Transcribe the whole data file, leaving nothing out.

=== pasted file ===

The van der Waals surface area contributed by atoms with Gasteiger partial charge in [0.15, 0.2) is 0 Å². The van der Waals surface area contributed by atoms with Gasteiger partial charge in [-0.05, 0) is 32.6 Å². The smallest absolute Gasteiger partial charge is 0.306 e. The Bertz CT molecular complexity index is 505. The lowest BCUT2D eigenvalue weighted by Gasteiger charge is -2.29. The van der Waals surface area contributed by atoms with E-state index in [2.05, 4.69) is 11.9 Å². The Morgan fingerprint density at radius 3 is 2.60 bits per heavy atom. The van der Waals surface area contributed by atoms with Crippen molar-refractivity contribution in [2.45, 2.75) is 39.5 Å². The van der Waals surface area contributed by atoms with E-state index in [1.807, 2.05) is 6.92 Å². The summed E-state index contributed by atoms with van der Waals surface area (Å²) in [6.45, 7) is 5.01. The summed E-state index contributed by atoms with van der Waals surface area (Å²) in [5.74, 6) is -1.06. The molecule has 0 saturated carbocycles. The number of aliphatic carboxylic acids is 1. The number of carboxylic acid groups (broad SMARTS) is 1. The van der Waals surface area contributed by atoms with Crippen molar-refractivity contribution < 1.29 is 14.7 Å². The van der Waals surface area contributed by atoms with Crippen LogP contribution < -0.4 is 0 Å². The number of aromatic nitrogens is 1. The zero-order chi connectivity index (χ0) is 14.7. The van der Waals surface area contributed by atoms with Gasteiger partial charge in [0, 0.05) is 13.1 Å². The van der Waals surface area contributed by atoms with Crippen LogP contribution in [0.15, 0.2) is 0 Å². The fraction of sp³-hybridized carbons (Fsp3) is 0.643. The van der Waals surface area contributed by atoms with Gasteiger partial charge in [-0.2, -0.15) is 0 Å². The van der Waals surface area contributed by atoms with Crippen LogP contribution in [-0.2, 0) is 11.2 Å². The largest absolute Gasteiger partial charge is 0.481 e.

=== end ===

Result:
The van der Waals surface area contributed by atoms with Gasteiger partial charge in [0.15, 0.2) is 0 Å². The van der Waals surface area contributed by atoms with Gasteiger partial charge in [-0.05, 0) is 32.6 Å². The smallest absolute Gasteiger partial charge is 0.306 e. The Bertz CT molecular complexity index is 505. The lowest BCUT2D eigenvalue weighted by Gasteiger charge is -2.29. The van der Waals surface area contributed by atoms with E-state index in [2.05, 4.69) is 11.9 Å². The Morgan fingerprint density at radius 3 is 2.60 bits per heavy atom. The van der Waals surface area contributed by atoms with Crippen molar-refractivity contribution in [2.45, 2.75) is 39.5 Å². The van der Waals surface area contributed by atoms with E-state index in [1.807, 2.05) is 6.92 Å². The summed E-state index contributed by atoms with van der Waals surface area (Å²) in [6.45, 7) is 5.01. The summed E-state index contributed by atoms with van der Waals surface area (Å²) in [5.74, 6) is -1.06. The molecule has 0 saturated carbocycles. The number of aliphatic carboxylic acids is 1. The number of carboxylic acid groups (broad SMARTS) is 1. The van der Waals surface area contributed by atoms with Crippen molar-refractivity contribution < 1.29 is 14.7 Å². The van der Waals surface area contributed by atoms with Crippen LogP contribution < -0.4 is 0 Å². The number of aromatic nitrogens is 1. The zero-order chi connectivity index (χ0) is 14.7. The van der Waals surface area contributed by atoms with Gasteiger partial charge in [0, 0.05) is 13.1 Å². The van der Waals surface area contributed by atoms with Crippen LogP contribution in [0.15, 0.2) is 0 Å². The fraction of sp³-hybridized carbons (Fsp3) is 0.643. The van der Waals surface area contributed by atoms with Gasteiger partial charge in [-0.2, -0.15) is 0 Å². The van der Waals surface area contributed by atoms with Crippen LogP contribution in [-0.2, 0) is 11.2 Å². The largest absolute Gasteiger partial charge is 0.481 e.